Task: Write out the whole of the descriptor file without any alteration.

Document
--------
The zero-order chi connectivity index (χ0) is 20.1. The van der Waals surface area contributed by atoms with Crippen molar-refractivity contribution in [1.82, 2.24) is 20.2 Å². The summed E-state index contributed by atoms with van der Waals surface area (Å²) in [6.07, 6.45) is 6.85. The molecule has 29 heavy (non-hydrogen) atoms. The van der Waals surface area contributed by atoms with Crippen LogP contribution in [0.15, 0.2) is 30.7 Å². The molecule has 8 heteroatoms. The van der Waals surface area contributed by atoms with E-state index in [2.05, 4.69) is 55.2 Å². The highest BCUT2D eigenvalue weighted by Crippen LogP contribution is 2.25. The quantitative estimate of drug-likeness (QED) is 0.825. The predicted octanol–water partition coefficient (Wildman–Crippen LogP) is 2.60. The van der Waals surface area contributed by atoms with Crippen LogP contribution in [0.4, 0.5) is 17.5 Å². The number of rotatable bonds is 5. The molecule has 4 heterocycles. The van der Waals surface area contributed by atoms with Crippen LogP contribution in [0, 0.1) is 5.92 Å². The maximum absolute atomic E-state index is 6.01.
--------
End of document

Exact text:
The zero-order chi connectivity index (χ0) is 20.1. The van der Waals surface area contributed by atoms with Crippen molar-refractivity contribution in [1.82, 2.24) is 20.2 Å². The summed E-state index contributed by atoms with van der Waals surface area (Å²) in [6.07, 6.45) is 6.85. The molecule has 29 heavy (non-hydrogen) atoms. The van der Waals surface area contributed by atoms with Crippen LogP contribution in [0.15, 0.2) is 30.7 Å². The molecule has 8 heteroatoms. The van der Waals surface area contributed by atoms with E-state index in [2.05, 4.69) is 55.2 Å². The highest BCUT2D eigenvalue weighted by Crippen LogP contribution is 2.25. The quantitative estimate of drug-likeness (QED) is 0.825. The predicted octanol–water partition coefficient (Wildman–Crippen LogP) is 2.60. The van der Waals surface area contributed by atoms with Crippen LogP contribution in [0.4, 0.5) is 17.5 Å². The number of rotatable bonds is 5. The molecule has 4 heterocycles. The van der Waals surface area contributed by atoms with Crippen LogP contribution in [0, 0.1) is 5.92 Å². The maximum absolute atomic E-state index is 6.01.